State of Tennessee v. Shaw, E2021-00437-CCA-R3-CD  (Tenn. Ct. Crim. App. Aug. 25, 2022).  The Defendant, Tyrone De Angelo Shaw, appeals from his guilty plea conviction for aggravated assault, a Class C felony. See T.C.A. § 39-13-102 (Supp. 2019) (subsequently amended). The trial court ordered the Defendant to serve the agreed-upon ten-year, Range II sentence. On appeal, the Defendant contends that the court erred in denying alternative sentencing and in denying his motion for reduction of sentence pursuant to Tennessee Rule of Criminal Procedure 35. We affirm the judgment of the trial court.

 

State of Tennessee v. Fain,  E2022-00026-CCA-R3-CD (Tenn. Ct. Crim. App. Aug. 25, 2022).  The Defendant, Rikealyn L. Fain, was convicted by a Knox County Criminal Court jury of attempted second degree murder, a Class B felony, and employing a firearm during the commission of a dangerous felony, a Class C felony, for which he is serving an effective sixteen-year sentence. See T.C.A. §§ 39-13-210 (2018) (second degree murder), 39-12- 101 (2018) (criminal attempt), 39-17-1324(b)(1) (employing a firearm during the commission of a dangerous felony) (Supp. 2020) (subsequently amended). On appeal, the Defendant contends that the evidence is insufficient to support his convictions. We affirm.

 

State of Tennessee v. Beets, No. E2021-00773-CCA-R3-CD (Tenn. Ct. Crim. App. Aug. 23, 2022).  The defendant, David Paul Beets, appeals his Knox County Criminal Court jury convictions of possession with intent to sell more than .5 grams of methamphetamine within 1,000 feet of a private school, simple possession of heroin, hydrocodone, and marijuana, and driving on a suspended license, arguing that the evidence was insufficient to establish that he sold drugs in a drug-free zone or that his license had been suspended. We affirm the drug conviction but reverse the conviction of driving on a suspended license and dismiss that charge.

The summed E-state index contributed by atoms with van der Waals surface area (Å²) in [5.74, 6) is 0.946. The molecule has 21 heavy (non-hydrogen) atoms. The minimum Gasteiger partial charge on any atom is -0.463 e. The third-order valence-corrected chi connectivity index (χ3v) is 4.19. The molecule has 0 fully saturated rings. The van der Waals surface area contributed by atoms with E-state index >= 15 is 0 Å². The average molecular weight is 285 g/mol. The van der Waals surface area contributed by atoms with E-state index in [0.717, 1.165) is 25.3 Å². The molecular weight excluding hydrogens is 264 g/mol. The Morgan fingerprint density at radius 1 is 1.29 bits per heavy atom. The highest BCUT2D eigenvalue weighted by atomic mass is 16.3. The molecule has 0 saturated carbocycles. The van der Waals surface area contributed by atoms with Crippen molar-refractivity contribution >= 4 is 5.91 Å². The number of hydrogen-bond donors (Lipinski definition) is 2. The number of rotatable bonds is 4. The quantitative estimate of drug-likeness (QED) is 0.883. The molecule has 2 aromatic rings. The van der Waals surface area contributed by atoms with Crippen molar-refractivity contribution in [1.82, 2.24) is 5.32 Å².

State of Tennessee v. Washington, No. E2021-00153-CCA-R3-CD (Tenn. Ct. Crim. App. July 6, 2022).  Defendant, Denzel Washington, was convicted following a jury trial of possession of heroin with intent to sell or deliver within 1,000 feet of a childcare agency (Count 1), possession of fentanyl with intent to sell or deliver within 1,000 feet of a childcare agency (Count 2), possession of marijuana (Count 3) and delivery of heroin within 1,000 feet of a childcare agency (Count 4). The trial court ordered Defendant to serve an effective nine-year sentence. On appeal, Defendant argues that the evidence was insufficient to support his convictions and that his convictions in Counts 1 and 2 should have merged. Following our review of the entire record and the parties’ briefs, we affirm the judgments of the trial court.